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Hotel RevPAR growth soars across CEE

Prices in hotels across Central and Eastern Europe are rising, with average room rates reaching historical peaks, driving superior returns for investors. New research from real estate agency Cushman and Wakefield reveals that RevPAR (revenue per available room) growth recorded by most central European cities in 2017 was in double digits. The only exception was Warsaw, where RevPAR dropped slightly due to declining occupancy, yet the prices of rooms increased as in other capitals.

“The occupancy levels in many CEE markets are reaching peak levels and room rates are approaching those seen in Western Europe,” said David Nath, head of the CEE Hospitality Team at Cushman and Wakefield. “This somewhat reduces the room for more aggressive RevPAR growth, which we witnessed in 2017. Some markets are also starting to feel the impact of new supply (especially Warsaw) plus hoteliers also point out the increasing competition from the shared accommodation platforms such as Airbnb.”

Comparing RevPAR growth – the key performance metric – for the first half of 2018 with the same period in 2017, a positive trend can be seen throughout the whole region, except Warsaw. The leading position is held by Sofia where RevPAR grew by 19 per cent, albeit from a relatively low base. The Bulgarian capital was followed by Budapest (5.5 per cent), Bucharest (4.7 per cent) and Bratislava (4.6 per cent). In Prague and Vienna RevPAR grew slightly over two per cent.

In terms of occupancy, the Czech capital Prague – the region’s largest hotel market – is leading the way, with average occupancy for 2017 topping 80 per cent: the fifth highest rate in Europe, bettered only by Edinburgh, Dublin, London and Amsterdam.  Indeed, Prague is now the 10th largest hotel market anywhere in Europe, offering 35,000 rooms and capturing more than 18 million overnight stays in 2017.

After Prague and Vienna, Budapest is the third biggest hotel market in the region, and while the Hungarian capital’s hotel market is less developed than Prague, there are ample opportunities for further expansion. Overall, however, occupancy levels in the key hotel markets across Central Europe have reached very robust levels, leaving behind several major tourism destinations including Madrid, Milan or Rome.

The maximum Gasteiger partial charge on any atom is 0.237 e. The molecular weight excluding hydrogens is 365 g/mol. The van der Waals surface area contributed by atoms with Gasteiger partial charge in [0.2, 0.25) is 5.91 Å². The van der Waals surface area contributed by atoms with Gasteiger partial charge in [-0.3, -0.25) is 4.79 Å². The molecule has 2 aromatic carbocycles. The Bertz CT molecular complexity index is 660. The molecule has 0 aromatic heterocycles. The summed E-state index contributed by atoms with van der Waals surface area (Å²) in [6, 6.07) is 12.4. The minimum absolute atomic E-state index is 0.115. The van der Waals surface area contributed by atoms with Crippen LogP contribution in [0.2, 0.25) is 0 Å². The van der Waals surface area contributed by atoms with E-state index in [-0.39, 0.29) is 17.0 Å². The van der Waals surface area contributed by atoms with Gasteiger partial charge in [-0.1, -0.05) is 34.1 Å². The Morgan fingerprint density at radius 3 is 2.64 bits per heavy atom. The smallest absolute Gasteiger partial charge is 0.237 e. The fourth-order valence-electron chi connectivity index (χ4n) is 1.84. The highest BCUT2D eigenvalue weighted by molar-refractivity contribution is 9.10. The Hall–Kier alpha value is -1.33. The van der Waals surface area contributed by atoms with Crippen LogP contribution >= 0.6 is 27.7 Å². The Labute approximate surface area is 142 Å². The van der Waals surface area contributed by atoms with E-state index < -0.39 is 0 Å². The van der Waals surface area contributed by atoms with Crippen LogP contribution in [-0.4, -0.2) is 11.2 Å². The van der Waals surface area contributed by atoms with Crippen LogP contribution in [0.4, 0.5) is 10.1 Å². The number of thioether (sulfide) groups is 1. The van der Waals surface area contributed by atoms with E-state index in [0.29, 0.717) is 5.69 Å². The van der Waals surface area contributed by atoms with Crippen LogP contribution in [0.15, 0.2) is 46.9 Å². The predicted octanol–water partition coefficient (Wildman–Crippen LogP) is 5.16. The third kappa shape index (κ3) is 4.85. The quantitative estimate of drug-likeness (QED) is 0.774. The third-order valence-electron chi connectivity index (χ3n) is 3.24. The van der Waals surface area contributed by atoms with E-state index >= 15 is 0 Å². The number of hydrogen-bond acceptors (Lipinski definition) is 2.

Next year is expected to be another highly active year for investment with almost 5,000 rooms added to core markets. The openings will include seven new Ibis hotels in Poland alone.

Overall, more than 13,000 rooms are expected to be added to the capital cities of the CEE region within the next three years, in the mid-range to luxury categories. The development pipeline is especially strong in Vienna and Warsaw.

As the markets continue to recover and finance becomes more available in some of the markets, it is expected that the hotel development activity will grow further. However, in Prague, Budapest and Vienna it is now increasingly difficult to find available land or vacant properties in central locations which allow for large hotel developments or conversions.

“The rising demand trend is expected to continue, although some cities are likely to experience milder growth in the following years, as they become more expensive and/or reach the full capacity during the peak season,” said Bořivoj Vokřínek, partner, strategic advisory and head of hospitality research EMEA at Cushman and Wakefield.